Date of Original Version
Abstract or Description
Most analyses of manipulation of voting schemes have adopted two assumptions that greatly diminish their practical import. First, it is usually assumed that the manipulators have full knowledge of the votes of the nonmanipulating agents. Second, analysis tends to focus on the probability of manipulation rather than its impact on the social choice objective (e.g., social welfare). We relax both of these assumptions by analyzing optimal Bayesian manipulation strategies when the manipulators have only partial probabilistic information about nonmanipulator votes, and assessing the expected loss in social welfare (in the broad sense of the term). We present a general optimization framework for the derivation of optimal manipulation strategies given arbitrary voting rules and distributions over preferences. We theoretically and empirically analyze the optimal manipulability of some popular voting rules using distributions and real data sets that go well beyond the common, but unrealistic, impartial culture assumption. We also shed light on the stark difference between the loss in social welfare and the probability of manipulation by showing that even when manipulation is likely, impact to social welfare is slight (and often negligible).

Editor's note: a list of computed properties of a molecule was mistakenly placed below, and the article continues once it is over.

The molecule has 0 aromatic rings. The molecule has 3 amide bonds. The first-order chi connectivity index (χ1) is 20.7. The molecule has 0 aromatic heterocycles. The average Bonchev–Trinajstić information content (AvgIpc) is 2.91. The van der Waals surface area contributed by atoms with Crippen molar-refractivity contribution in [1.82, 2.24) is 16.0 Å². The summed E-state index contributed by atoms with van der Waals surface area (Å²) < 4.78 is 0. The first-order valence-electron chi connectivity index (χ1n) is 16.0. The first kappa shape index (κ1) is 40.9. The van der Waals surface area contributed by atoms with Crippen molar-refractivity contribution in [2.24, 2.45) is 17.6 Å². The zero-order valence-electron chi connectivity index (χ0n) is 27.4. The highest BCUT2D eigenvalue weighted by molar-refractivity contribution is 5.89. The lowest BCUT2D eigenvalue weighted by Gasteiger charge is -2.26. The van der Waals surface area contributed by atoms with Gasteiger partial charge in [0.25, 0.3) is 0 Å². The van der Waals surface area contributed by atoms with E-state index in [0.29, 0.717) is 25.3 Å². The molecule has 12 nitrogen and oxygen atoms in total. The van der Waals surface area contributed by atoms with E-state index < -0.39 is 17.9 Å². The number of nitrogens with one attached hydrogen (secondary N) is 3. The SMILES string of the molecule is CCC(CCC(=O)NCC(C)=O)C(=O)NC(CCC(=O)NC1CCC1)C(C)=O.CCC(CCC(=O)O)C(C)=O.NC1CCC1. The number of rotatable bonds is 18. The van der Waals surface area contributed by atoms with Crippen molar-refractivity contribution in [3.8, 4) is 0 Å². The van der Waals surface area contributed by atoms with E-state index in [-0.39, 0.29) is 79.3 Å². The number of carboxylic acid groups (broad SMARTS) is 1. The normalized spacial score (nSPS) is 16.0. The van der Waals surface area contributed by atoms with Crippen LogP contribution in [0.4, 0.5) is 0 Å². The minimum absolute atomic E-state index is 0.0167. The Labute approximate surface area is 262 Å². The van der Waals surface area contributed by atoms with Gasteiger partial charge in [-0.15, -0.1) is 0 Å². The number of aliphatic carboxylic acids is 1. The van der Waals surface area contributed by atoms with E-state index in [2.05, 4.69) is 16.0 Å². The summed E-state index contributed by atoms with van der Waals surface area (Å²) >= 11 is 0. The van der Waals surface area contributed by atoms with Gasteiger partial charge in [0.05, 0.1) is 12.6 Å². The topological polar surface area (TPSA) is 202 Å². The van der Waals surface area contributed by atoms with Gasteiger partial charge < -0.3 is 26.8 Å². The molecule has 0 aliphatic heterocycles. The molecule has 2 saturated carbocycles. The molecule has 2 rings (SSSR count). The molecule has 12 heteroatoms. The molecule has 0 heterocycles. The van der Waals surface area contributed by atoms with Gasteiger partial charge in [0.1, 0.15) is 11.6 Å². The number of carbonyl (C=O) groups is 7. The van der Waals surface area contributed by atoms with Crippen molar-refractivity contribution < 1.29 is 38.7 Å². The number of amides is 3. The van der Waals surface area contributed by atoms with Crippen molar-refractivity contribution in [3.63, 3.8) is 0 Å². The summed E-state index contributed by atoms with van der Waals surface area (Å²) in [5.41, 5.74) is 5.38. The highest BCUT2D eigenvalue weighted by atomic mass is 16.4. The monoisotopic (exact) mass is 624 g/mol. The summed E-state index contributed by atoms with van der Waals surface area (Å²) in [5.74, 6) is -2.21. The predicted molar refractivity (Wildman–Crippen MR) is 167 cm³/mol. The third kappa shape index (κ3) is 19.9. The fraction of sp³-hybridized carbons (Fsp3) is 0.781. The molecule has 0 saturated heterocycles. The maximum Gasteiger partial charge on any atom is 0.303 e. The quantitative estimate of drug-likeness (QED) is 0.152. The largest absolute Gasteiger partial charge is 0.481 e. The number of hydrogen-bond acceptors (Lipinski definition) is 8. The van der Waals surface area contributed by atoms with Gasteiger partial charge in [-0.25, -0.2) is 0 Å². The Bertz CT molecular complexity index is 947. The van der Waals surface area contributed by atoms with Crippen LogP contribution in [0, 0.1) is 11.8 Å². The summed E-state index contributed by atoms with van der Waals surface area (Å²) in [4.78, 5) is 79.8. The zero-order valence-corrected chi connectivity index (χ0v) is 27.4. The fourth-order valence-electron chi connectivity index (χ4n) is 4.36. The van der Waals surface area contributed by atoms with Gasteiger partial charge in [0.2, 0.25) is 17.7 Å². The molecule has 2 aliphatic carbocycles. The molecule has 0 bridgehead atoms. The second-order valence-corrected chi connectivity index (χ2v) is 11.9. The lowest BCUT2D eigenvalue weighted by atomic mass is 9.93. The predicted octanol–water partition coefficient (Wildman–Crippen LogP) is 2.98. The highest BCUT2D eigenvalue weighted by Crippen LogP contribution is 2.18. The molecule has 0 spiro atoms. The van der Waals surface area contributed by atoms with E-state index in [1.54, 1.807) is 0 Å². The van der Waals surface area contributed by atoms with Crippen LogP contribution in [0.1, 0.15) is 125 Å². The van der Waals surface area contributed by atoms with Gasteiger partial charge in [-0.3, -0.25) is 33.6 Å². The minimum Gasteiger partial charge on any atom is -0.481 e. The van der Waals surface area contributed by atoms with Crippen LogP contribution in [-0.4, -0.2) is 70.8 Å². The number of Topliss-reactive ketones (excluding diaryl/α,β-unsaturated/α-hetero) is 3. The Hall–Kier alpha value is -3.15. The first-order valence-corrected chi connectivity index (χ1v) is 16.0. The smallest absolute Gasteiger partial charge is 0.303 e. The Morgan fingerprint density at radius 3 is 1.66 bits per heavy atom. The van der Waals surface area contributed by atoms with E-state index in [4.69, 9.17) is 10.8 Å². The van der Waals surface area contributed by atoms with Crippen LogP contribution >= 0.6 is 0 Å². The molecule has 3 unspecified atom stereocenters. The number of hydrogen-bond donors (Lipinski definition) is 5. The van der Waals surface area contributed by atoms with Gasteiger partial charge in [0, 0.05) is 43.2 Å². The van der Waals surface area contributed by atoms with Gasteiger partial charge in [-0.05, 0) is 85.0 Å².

Proceedings of the Conference on Uncertainly in Artificial Intelligence (UAI), 2012, 543-553.